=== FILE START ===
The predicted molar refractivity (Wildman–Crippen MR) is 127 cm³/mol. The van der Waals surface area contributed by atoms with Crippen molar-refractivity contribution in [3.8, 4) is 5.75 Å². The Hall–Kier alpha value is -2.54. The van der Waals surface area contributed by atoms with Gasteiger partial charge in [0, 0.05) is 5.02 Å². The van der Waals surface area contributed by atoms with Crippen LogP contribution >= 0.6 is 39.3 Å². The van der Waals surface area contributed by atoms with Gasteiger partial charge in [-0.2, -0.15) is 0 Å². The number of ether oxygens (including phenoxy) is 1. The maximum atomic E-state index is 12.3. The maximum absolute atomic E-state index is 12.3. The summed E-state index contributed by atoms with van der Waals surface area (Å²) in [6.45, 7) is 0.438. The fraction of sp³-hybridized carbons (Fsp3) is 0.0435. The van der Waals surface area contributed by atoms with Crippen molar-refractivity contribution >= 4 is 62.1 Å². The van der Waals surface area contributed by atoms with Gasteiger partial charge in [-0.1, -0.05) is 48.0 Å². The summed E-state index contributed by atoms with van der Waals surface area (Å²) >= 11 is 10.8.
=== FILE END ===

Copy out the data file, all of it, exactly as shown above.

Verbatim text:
The predicted molar refractivity (Wildman–Crippen MR) is 127 cm³/mol. The van der Waals surface area contributed by atoms with Crippen molar-refractivity contribution in [3.8, 4) is 5.75 Å². The Hall–Kier alpha value is -2.54. The van der Waals surface area contributed by atoms with Gasteiger partial charge in [0, 0.05) is 5.02 Å². The van der Waals surface area contributed by atoms with Crippen LogP contribution >= 0.6 is 39.3 Å². The van der Waals surface area contributed by atoms with Gasteiger partial charge in [-0.2, -0.15) is 0 Å². The number of ether oxygens (including phenoxy) is 1. The maximum atomic E-state index is 12.3. The maximum absolute atomic E-state index is 12.3. The summed E-state index contributed by atoms with van der Waals surface area (Å²) in [6.45, 7) is 0.438. The fraction of sp³-hybridized carbons (Fsp3) is 0.0435. The van der Waals surface area contributed by atoms with Crippen molar-refractivity contribution >= 4 is 62.1 Å². The van der Waals surface area contributed by atoms with Gasteiger partial charge in [-0.1, -0.05) is 48.0 Å². The summed E-state index contributed by atoms with van der Waals surface area (Å²) >= 11 is 10.8.